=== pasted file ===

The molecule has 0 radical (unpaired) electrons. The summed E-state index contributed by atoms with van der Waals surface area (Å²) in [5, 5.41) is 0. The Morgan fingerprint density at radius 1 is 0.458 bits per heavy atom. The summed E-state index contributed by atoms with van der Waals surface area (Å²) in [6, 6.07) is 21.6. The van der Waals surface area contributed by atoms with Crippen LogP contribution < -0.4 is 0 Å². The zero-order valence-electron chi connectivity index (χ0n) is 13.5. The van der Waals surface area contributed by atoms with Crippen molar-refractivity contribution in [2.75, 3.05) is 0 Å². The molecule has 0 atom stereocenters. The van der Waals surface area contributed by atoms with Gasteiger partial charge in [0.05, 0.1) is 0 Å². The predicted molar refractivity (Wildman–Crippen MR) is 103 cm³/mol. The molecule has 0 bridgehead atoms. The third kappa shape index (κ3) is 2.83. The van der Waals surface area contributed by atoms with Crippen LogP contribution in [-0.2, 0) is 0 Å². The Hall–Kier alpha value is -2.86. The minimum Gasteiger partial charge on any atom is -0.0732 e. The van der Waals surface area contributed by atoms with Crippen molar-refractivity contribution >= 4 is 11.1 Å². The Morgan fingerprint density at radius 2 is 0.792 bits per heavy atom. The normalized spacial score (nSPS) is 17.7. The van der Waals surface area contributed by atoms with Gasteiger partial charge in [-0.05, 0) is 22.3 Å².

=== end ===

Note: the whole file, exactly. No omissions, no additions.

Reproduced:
The molecule has 0 radical (unpaired) electrons. The summed E-state index contributed by atoms with van der Waals surface area (Å²) in [5, 5.41) is 0. The Morgan fingerprint density at radius 1 is 0.458 bits per heavy atom. The summed E-state index contributed by atoms with van der Waals surface area (Å²) in [6, 6.07) is 21.6. The van der Waals surface area contributed by atoms with Crippen LogP contribution < -0.4 is 0 Å². The zero-order valence-electron chi connectivity index (χ0n) is 13.5. The van der Waals surface area contributed by atoms with Crippen molar-refractivity contribution in [2.75, 3.05) is 0 Å². The molecule has 0 atom stereocenters. The van der Waals surface area contributed by atoms with Gasteiger partial charge in [0.05, 0.1) is 0 Å². The predicted molar refractivity (Wildman–Crippen MR) is 103 cm³/mol. The molecule has 0 bridgehead atoms. The third kappa shape index (κ3) is 2.83. The van der Waals surface area contributed by atoms with Crippen LogP contribution in [-0.2, 0) is 0 Å². The Hall–Kier alpha value is -2.86. The minimum Gasteiger partial charge on any atom is -0.0732 e. The van der Waals surface area contributed by atoms with Crippen molar-refractivity contribution >= 4 is 11.1 Å². The Morgan fingerprint density at radius 2 is 0.792 bits per heavy atom. The normalized spacial score (nSPS) is 17.7. The van der Waals surface area contributed by atoms with Gasteiger partial charge in [-0.05, 0) is 22.3 Å².